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Yet careful planning will ensure you are paying the right UK taxes, and maximising the financial opportunities available to you as an expatriate. There are a number of key factors to bear in mind if you are a British expat in need of tax advice.

Residence and domicile

Your UK tax bill is ultimately dependent on your residence and domicile status. Both of these are complex terms, with their own rules, so it’s usually helpful to contact a specialist for advice.

Working out whether you are a UK resident for tax purposes depends on several factors including how much time you have spent in the UK during any given tax year, and how many ‘ties’ you have to the UK. The Statutory Residence Test provides a framework for how residence is determined for British expats.

Domicile generally relates to the country where you have a permanent home. You are automatically assigned a domicile at birth, usually based on the domicile of your father. It’s certainly possible to change your domicile status, but it can be a very complex process, needing you to sever significant ties with your ‘home’ country. Domicile is so important because if you are UK domiciled then your worldwide assets will attract UK Inheritance Tax (regardless of your UK residency status). However, if you are not UK domiciled, only your UK assets are liable to Inheritance Tax (IHT). 

Why is my residence status important?

Your residence status is important because it affects how much Income Tax and Capital Gains Tax you pay in the UK. If you are a resident in the UK, you may even have to pay tax on your worldwide income.

However, if you are a UK non-resident you will generally only have to pay tax on any income that you earn in the UK (perhaps from renting your UK home).

Although a fairly uncommon situation, if you hold dual residency things may be even more complicated. It’s possible that the UK will hold a double tax treaty with your other country of residence which will reduce the likelihood of you having to pay tax in the UK and your overseas home country. Expert advice is essential here.

Personal Allowance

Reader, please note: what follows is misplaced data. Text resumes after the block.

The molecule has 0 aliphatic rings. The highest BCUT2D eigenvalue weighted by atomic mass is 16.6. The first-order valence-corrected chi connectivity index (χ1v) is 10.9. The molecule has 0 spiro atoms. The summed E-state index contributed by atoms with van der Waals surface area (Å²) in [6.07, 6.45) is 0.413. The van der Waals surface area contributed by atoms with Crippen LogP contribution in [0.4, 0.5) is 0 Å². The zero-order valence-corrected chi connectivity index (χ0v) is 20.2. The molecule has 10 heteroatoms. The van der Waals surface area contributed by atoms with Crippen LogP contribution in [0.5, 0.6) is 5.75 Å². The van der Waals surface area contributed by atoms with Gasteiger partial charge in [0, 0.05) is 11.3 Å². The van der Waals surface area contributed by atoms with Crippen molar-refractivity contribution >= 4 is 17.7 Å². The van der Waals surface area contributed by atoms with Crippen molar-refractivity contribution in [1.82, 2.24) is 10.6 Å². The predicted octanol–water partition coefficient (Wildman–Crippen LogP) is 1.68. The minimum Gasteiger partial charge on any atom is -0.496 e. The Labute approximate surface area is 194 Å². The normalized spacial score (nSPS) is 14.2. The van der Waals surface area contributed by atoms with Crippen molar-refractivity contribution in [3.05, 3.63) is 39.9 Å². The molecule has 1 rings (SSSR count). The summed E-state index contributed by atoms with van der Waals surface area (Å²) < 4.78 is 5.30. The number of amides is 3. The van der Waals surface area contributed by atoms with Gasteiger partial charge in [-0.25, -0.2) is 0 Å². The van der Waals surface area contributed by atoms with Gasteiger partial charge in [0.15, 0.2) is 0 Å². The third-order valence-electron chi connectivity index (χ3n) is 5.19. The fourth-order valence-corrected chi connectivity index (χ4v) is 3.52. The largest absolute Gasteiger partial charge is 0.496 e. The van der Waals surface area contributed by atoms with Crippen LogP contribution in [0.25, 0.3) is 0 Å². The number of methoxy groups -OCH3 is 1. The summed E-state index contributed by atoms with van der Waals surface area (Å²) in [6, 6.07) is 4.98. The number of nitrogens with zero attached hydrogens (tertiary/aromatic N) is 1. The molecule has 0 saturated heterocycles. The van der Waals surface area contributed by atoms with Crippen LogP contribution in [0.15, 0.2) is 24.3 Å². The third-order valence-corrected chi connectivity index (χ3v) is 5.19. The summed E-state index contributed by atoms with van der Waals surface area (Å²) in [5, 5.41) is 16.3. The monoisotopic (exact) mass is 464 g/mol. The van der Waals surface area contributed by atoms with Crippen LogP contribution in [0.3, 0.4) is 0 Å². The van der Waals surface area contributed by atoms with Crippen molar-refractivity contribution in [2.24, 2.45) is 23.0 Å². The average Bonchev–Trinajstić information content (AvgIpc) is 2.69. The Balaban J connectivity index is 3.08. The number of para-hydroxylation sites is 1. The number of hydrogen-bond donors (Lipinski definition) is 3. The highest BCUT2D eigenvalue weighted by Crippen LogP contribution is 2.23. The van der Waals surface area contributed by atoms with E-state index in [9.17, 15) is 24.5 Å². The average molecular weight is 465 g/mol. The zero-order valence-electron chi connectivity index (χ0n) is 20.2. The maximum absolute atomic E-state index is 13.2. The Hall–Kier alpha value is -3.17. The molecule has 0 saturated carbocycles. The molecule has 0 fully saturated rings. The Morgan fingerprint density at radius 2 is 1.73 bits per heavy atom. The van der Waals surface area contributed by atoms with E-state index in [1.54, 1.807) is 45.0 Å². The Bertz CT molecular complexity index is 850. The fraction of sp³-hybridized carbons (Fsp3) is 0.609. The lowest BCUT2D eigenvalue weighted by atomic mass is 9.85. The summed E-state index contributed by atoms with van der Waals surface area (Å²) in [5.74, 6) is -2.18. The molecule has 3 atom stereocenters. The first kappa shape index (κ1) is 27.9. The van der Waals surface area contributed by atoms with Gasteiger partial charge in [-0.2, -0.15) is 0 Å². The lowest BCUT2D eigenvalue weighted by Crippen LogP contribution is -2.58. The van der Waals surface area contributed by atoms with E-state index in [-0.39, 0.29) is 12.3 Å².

Expats who are UK non-resident do still have access to the tax-free personal allowance if any of the following applies:

  • You hold a British passport
  • You are a permanent citizen of an EEA (European Economic Area) country
  • You have worked for the British government at any time during the last tax year

This may help you reduce tax on any income arising in the UK.

Disregarded income

As a non-UK tax resident you can choose to be taxed on what is known as a “disregarded income” basis. By claiming this basis you forfeit your right to a tax free personal allowance and in return, your UK Income Tax liability on the sources of income listed below, is then limited to any tax deducted at source (which is usually nil). Specialist advice should be sought to understand whether or not electing for the disregarded income basis of taxation should be claimed.

  • National Savings and Investments
  • Profits from public revenue dividends
  • Interest from banks and building societies
  • Dividends from UK companies
  • Unit trusts
  • Profits from transactions in deposits
  • Some social security benefits, such as State or widows pensions
  • Taxable income from life annuities, with the exception of annuities under personal pension schemes

Capital gains tax for expats

Capital Gains Tax (the tax on the profit you make when you sell something that has increased in value) can also apply to UK non-residents.

Generally, you will need to be UK non-resident for more than five years to escape UK Capital Gains Tax (CGT) on the disposal of most assets. However, it is worth noting that the disposal of UK land and property and assets used in a UK trade will always be chargeable to UK CGT no matter how long you have been UK non-resident.

Leaving the UK

You must tell HMRC that you are leaving the UK. It’s important to remember that your obligation to pay UK tax doesn’t end just because you have left the country. Even if you become a UK non-resident, any of your UK income arising after you have become UK non-resident, will still generally be taxed as normal by the HMRC. For example, if you own a UK home but live abroad, you will still need to pay tax on any income your property receives, such as rent.

If you do let out a UK property while you are overseas, it is worth signing up to the Non-Resident Landlord Scheme. The scheme does not make your property income free of tax, but it does allow your rental income to be paid to you without having tax deducted at source.

Stamp duty land tax

If you are an expatriate and UK non-resident, and you are looking to buy a house in the UK, you will be liable for Stamp Duty Land Tax. Once again, this process can be complex, so it is always best to speak to a professional for guidance.

Please contact your nearest office to discuss your own circumstances in more detail.

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